Over the last two decades, Uganda has had an impressive economic growth contributing to rapid poverty reduction. However, recent trends indicate a slowdown in economic growth and two thirds of people that lift themselves out of poverty risk falling back. Natural resources such as forests and fish – which Ugandans living in poverty are particularly dependent on for their long-term survival – are being depleted at a fast pace. Climate change contributes to drought and changing rain periods, posing particular challenges for agriculture.
The economic growth has been a jobless growth and has depended largely on unsustainable exploitation of natural capital like land, forests, fisheries, water. At the same time, the country remains vulnerable to increasing impacts of climate change such as erratic rainfall and drought patterns that affect different aspects of the economy.
The agriculture sector in Uganda remains largely subsistence and faces a number of challenges from, low investment, low production and productivity, lack of quality inputs, poor post-harvest handling and lack of markets resulting in in low economic growth, food insecurity and underemployment.
The Swedish support aims at increased opportunities for poor people to contribute to and benefit from economic growth. This is expected to be achieved through:
Swedish support integrates competitiveness, productive employment for youth and women, and access to and control of productive resources with focus on women. It has so far contributed to interventions targeting the rural agricultural sector, the energy sector and digitalization.
Sweden has, through a multi donor agriculture fund (aBi) focusing on selected value chains contributed to the creation of 2,200 jobs in the agriculture particularly in the coffee sector, a sector that shown capacity to strengthen economic empowerment of women, resilience (where exports increased even during Covid-19) and with 35% of the investments in the fund with a strong focus on green growth.
With Uganda having one of the lowest electrification rates in the world, bringing electricity to more than 40 million Ugandans is a critical national and regional objective. Although power is available in Uganda, many communities, homes, and businesses do not have access to electricity due to expensive grid connection fees, including high house wiring costs. Through Beyond the Grid fund Africa, Sweden strengthens the focus on access to energy to create jobs, enhance productivity and strengthen competitiveness.
Since 2019, Sweden has collaborated with UNCDF on digitization in health, education, and agriculture. This has resulted in approximately 700,000 people improving digital skills and the use of mobile payment methods, e-recruitment, e-warehouse management and banking services. Furthermore, poor and vulnerable people have gained access to market information that was previously difficult to access. In the education sector, 127 schools now accept digital payments. Financing solutions, such as partial payments have been developed and hence enable schooling for poor children. In the agricultural sector, more than 320,000 farmers, traders and other customers have registered for mobile payments. In addition, digital solutions for medical inventory management have been developed and deployed at several healthcare facilities, which improves access to medicines.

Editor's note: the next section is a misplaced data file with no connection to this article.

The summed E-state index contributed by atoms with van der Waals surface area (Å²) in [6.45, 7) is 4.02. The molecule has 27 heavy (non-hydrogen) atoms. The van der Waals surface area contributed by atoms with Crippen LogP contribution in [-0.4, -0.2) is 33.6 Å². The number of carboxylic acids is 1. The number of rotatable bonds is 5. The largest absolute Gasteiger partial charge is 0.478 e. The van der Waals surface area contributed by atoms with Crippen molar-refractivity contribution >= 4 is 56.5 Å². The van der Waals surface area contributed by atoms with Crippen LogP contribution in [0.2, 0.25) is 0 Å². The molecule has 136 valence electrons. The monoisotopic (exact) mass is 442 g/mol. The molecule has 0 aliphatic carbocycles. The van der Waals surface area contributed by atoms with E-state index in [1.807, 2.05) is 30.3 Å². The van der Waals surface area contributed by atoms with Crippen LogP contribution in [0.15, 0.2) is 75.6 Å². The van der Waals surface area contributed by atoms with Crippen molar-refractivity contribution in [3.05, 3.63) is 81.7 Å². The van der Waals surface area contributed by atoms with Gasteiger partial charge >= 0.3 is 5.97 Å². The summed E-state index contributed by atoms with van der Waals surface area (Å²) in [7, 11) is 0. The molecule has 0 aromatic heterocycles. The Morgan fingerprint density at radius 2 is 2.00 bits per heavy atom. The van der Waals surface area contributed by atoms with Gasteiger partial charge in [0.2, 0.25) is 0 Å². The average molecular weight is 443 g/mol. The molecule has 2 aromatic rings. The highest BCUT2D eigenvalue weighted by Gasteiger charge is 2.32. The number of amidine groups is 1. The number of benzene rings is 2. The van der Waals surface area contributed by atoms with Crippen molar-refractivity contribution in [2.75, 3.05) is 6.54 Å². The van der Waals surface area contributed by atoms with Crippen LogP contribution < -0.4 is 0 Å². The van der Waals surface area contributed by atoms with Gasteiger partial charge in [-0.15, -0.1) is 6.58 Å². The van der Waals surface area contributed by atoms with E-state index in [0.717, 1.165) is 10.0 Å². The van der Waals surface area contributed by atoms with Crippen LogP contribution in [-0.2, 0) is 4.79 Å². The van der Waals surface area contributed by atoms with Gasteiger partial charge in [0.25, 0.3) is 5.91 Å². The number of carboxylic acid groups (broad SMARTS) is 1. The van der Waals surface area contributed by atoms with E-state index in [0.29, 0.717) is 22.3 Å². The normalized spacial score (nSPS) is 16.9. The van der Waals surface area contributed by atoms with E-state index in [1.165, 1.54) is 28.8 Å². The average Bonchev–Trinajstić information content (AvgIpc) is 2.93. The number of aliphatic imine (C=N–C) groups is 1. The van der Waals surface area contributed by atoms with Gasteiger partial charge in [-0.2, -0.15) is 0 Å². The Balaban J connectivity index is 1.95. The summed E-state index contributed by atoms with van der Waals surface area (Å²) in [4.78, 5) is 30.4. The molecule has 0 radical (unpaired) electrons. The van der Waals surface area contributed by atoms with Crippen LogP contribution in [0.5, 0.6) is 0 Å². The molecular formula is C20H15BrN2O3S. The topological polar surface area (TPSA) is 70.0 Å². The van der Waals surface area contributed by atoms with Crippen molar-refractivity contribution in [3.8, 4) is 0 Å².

Since 2018, Sweden has supported a number of interventions aimed at enhanced capacity of ecosystems to support communities against climate shocks. Through the FAO, Sweden enhancing capacities of local governments and local institution, community groups, CBOs, and private sector to implement gender sensitive climate adaptation interventions in Karamoja and West Nile region. These include water harvesting, early maturing crops, selection and development of appropriate value chains, watershed management and sustainable energy. Sweden has further supported investment in protection and enhancement of Uganda’s forestry, wildlife and tourism resources. Through the World Bank multi-donor trust fund, Sweden is supporting improved management of forests and protected areas in the Albertine Rift region, an area with rich in biodiversity, prestine forests and related ecosystems that contribute over 70% to Uganda’s tourism revenue, support multiple sectors of the economy and livelihoods.